Congress sent the President a 2017 fiscal year budget that he signed on May 5. Sometimes called an Omnibus because it contains a large collection of appropriation bills, this one contained a few increases for USDA programs. Barley and wheat research got a boost in funding for the Agricultural Research Service’s (ARS) US Wheat and Barley Scab Initiative (USWBSI) and Small Grains Genomic Initiative (SGGI). Small grains researchers will be better able to provide growers and end users with varieties that mitigate production risks with the increased support.
Fusarium head blight (FHB) or scab has been a devastating disease to barley and wheat for many years, and the USDA-ARS USWBSI has played a critical role in establishing farm management practices to reduce the impact of scab and in providing breeders with the necessary support to develop new varieties with tolerance to FHB. However, there has been no increase in funding for the initiative since 2003 despite the disease becoming much more widespread. The National Barley Improvement Committee (NBIC) and National Wheat Improvement Committee (NWIC) have been advocating for additional funding and applaud Congress for providing a much-needed increase of $2 million for the USWBI. This brings the total for the initiative to $8.7 million, with $5.9 million going to a competitive grant program and the remainder going to ARS scientists working on scab.
Milo “Buzz” Mattelin, NBIC Chairman, noted: “The increase in funding for the USWBSI is welcome news for farmers dealing with the scab problem. The disease problem has continued to spread throughout the US and the increase in funding was truly needed.”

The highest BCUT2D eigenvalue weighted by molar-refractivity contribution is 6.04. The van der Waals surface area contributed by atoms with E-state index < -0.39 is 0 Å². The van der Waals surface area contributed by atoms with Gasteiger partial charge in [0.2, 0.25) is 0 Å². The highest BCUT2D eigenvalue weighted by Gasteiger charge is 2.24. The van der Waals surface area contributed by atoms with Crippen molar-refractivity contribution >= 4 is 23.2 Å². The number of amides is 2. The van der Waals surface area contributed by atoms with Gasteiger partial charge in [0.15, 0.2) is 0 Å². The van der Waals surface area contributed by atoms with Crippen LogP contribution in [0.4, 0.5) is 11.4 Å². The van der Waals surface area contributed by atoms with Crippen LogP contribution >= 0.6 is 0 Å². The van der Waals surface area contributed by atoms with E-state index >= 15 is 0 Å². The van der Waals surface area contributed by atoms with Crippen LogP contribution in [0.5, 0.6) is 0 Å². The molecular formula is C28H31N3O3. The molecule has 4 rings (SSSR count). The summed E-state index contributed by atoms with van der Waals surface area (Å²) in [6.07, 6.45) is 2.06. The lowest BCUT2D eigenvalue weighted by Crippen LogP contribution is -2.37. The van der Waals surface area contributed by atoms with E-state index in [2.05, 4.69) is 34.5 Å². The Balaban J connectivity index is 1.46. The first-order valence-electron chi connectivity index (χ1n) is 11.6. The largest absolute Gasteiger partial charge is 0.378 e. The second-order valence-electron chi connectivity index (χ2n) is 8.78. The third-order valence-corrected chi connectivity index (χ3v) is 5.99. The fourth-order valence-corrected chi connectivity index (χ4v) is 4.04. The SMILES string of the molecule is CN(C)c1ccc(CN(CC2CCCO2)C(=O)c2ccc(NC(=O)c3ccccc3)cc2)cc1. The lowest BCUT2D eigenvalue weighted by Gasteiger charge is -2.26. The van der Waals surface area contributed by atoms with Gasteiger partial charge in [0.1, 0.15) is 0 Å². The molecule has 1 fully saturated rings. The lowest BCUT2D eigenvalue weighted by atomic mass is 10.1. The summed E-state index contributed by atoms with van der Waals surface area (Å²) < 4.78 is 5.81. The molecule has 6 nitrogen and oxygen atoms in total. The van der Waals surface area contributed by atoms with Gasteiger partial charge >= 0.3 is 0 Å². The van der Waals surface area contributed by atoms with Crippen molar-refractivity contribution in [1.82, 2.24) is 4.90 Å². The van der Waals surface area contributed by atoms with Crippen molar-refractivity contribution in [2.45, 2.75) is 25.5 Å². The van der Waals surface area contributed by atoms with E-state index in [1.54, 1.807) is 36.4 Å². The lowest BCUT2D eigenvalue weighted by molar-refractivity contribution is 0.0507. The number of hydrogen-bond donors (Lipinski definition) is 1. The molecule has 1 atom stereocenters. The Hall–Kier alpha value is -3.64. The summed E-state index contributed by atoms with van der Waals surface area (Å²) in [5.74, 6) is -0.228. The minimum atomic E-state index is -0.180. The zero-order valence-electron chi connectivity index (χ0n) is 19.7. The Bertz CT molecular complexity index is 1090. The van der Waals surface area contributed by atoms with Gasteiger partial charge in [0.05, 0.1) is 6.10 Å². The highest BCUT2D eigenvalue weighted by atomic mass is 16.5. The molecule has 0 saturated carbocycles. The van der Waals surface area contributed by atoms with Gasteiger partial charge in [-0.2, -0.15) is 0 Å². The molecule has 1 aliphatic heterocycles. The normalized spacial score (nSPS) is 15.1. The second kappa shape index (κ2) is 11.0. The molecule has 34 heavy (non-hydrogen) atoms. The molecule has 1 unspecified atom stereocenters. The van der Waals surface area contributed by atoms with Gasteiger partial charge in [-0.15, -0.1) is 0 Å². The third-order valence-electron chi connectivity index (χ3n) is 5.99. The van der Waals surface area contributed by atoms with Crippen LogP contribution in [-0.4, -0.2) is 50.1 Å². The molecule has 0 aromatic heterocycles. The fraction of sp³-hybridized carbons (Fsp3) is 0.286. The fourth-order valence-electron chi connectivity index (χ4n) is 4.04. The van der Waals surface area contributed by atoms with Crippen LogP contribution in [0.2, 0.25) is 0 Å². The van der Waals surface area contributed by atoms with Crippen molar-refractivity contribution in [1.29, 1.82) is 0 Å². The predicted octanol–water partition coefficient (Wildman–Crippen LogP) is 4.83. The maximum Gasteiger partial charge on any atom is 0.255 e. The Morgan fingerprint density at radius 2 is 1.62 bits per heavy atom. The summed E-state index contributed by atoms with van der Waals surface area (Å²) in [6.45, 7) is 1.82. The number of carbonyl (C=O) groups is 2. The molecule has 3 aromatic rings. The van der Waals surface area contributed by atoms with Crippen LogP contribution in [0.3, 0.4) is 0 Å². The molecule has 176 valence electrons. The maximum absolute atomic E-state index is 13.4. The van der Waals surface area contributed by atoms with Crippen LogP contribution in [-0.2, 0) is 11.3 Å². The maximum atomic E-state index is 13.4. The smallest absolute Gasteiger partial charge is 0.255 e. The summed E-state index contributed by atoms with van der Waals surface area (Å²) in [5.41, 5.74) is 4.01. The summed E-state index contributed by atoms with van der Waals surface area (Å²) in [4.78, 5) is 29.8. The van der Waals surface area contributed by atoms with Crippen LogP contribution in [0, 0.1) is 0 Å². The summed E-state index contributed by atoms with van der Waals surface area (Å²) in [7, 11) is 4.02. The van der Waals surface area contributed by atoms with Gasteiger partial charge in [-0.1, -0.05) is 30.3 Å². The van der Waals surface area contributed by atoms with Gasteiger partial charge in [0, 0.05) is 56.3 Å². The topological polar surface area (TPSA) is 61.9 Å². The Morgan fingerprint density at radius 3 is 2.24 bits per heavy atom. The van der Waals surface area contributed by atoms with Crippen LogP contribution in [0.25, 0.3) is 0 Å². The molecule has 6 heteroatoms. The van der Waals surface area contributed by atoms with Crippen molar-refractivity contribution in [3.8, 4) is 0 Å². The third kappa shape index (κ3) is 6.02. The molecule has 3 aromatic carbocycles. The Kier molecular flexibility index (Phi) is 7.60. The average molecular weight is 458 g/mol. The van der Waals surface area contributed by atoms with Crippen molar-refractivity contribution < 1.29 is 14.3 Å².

Much of the added intramural ARS funding, the “inhouse” research, will go to its regional small grains genotyping centers for scab research. These regional genotyping laboratories play an important role in barley and wheat development by providing the public breeding programs across the country the most advanced tools for tracking the transfer of important agronomic and quality traits into new varieties. Tools only a few of the best funded breeding programs would have access to without the ARS facilities. Congress recognized the important service these laboratories play and provided $1 million for the SGGI which further adds to their effectiveness.
The SGGI also includes funding for important barley and wheat quality testing or phenotyping at several ARS facilities. Without these phenotyping services, breeders would not be able to ascertain whether their lines have the quality desired by wheat and barley processors and consumers. “These ARS facilities are an essential infrastructure supporting small grains research and the increased funding will greatly facilitate all of our efforts,” according to Dr. Kevin Smith, University of Minnesota barley breeder.